As part of the regimen your child is likely to have a central line or port inserted while they are having treatment. This is a tube or access point that is put into one of the large veins in the chest. They have their chemotherapy through it and can have blood taken from it. It means that they need fewer needles. They keep it in throughout their treatment. A central line requires care as it introduces its own vulnerability in terms being a potential site for infection to occur or to be introduced. If your child is to have a central line you will receive detailed instructions about how to best care for and protect against infection.
Some children need more intensive or high dose chemotherapy. High doses of chemotherapy can damage the bone
marrow and kill off the cells that make blood cells. These cells are called stem cells. So, as part of this high dose treatment they need to have treatment to replace these blood stem cells.
This means early on in the treatment the doctors collect some blood stem cells and store them until after they have had the high dose chemotherapy. Then after the high dose treatment they have the stem cells back. This is called a stem cell transplant.
This is the use of high energy X-rays to kill cancer cells. This is usually external beam radiotherapy. This means radiotherapy aimed at the cancer from outside the body. Your child is most likely to have this after surgery to reduce the risk of the cancer coming back. The radiotherapy aims to ‘blast’ the former bed of the tumor in order to destroy residual cancer cells. If your child’s neuroblastoma is advanced and chemotherapy is not working they may need targeted radiotherapy. Or, they may need it if their neuroblastoma has come back after earlier treatment.
Targeted radiotherapy is similar to the MIBG scan used to diagnose neuroblastoma, but gives a higher dose of radioactive iodine. The MIBG is picked up by the cancer cells.
The dose of radioactive iodine attached to the MIBG is high enough to kill the neuroblastoma cells, but not to cause serious side effects to surrounding tissues. But this treatment can damage the bone marrow and kill off the cells that make blood cells. So, children having this treatment also need a stem cell transplant.
Radiotherapy does carry risk most commonly associated with the increased potential for secondary cancers later in life.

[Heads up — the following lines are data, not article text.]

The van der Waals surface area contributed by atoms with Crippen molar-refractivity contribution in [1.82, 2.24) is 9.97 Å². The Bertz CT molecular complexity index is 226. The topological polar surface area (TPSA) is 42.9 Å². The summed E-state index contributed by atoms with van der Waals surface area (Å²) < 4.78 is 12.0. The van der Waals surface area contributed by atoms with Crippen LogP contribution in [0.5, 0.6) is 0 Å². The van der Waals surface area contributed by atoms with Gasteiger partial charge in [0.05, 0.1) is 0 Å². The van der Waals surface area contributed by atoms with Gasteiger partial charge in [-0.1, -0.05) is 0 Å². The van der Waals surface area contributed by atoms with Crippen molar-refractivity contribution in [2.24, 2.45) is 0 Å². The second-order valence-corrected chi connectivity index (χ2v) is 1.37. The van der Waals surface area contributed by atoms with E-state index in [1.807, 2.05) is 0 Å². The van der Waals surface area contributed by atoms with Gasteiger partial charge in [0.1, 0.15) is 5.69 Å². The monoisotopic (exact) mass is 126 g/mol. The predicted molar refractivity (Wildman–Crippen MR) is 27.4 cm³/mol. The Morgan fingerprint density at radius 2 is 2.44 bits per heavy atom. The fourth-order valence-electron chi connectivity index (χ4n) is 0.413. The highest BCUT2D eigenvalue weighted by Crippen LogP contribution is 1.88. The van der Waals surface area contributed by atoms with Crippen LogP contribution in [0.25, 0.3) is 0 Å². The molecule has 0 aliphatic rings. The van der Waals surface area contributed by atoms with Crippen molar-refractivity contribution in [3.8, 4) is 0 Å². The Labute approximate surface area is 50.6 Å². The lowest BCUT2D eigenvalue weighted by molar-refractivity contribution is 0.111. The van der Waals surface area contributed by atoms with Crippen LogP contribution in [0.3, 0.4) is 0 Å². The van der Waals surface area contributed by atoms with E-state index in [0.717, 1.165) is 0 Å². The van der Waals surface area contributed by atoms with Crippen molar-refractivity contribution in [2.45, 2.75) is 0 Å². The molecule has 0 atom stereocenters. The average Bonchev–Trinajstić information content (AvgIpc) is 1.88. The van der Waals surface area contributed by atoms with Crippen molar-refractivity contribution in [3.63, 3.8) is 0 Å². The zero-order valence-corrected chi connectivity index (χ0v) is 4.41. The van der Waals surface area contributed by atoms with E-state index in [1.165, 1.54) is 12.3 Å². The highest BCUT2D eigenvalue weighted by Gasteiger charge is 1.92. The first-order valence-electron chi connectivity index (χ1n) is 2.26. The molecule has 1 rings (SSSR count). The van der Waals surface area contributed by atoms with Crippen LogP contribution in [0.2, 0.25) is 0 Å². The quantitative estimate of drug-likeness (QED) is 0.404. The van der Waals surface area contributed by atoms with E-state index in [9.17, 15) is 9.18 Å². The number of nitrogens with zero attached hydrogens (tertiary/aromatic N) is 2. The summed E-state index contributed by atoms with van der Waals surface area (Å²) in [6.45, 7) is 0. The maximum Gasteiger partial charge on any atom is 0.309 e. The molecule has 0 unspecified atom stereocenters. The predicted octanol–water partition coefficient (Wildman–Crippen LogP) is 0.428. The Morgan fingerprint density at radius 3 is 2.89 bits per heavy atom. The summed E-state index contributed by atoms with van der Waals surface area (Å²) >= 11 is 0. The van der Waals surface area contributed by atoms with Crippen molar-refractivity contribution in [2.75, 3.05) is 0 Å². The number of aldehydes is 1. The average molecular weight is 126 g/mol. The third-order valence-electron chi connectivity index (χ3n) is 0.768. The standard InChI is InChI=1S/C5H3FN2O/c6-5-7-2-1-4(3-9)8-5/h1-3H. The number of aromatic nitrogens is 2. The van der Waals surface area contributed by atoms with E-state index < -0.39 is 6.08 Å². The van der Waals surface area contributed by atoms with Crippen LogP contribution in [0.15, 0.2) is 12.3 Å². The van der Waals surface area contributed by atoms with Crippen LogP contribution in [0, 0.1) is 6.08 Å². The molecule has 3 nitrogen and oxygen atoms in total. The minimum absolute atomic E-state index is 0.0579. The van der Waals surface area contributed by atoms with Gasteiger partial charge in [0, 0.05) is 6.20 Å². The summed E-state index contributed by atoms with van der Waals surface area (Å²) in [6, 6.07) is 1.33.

Immunotherapy is a type of drug treatment to help the immune system kill cancer cells. It is a type of biological therapy. Monoclonal antibodies are used in order to stimulate the patient’s immune system to recognise and kill the cancer cells.
This therapy can be painful and it will be important to understand this and how the team will monitor and control pain. It is also important to understand what the pain is associated with and why it occurs. Jack had this treatment and although painful he was able to play and associate with his peers within a few hours.
What is a clinical trial? Medicine progresses through research and practice. In order to determine whether how effective or not a new therapy maybe it is necessary to trial the process. It is important to understand that this is the purpose of a trial. Trials are conducted in stages. Eligibility for a trial is a complication. One patient may be deemed suitable because of their illness and the preceding treatments another may not be.
Stage one’s purpose is designed to determine safety and boundaries. A simple example might be the amount of a drug that is tolerable in a patient; so three different ‘amounts’ of a drug might be tested in a small group of patients. What were the side effects?
Stage two normally involves a larger group of patients and the purpose now does swing towards efficacy. What effects does it have on the patients and their disease? Neuroblastoma is rare and many phase two trials require long periods because it takes a long time to amass the number of patients to produce data that can result in a conclusion as to the benefit of the therapy.
Stage three in effect means that there has been a conclusion and the therapy is believed to be of benefit to some patients.
Medicine and doctors and hospitals do share expertise and results but a therapy or trial that is considered valid in one country or region of the world may not yet be valid in another. Further the validation of a therapy in one country does not lead to automatic replication in another. Often, if not always, the therapy will require the process of ‘staged trial’ to be repeated in a different ‘jurisdiction’.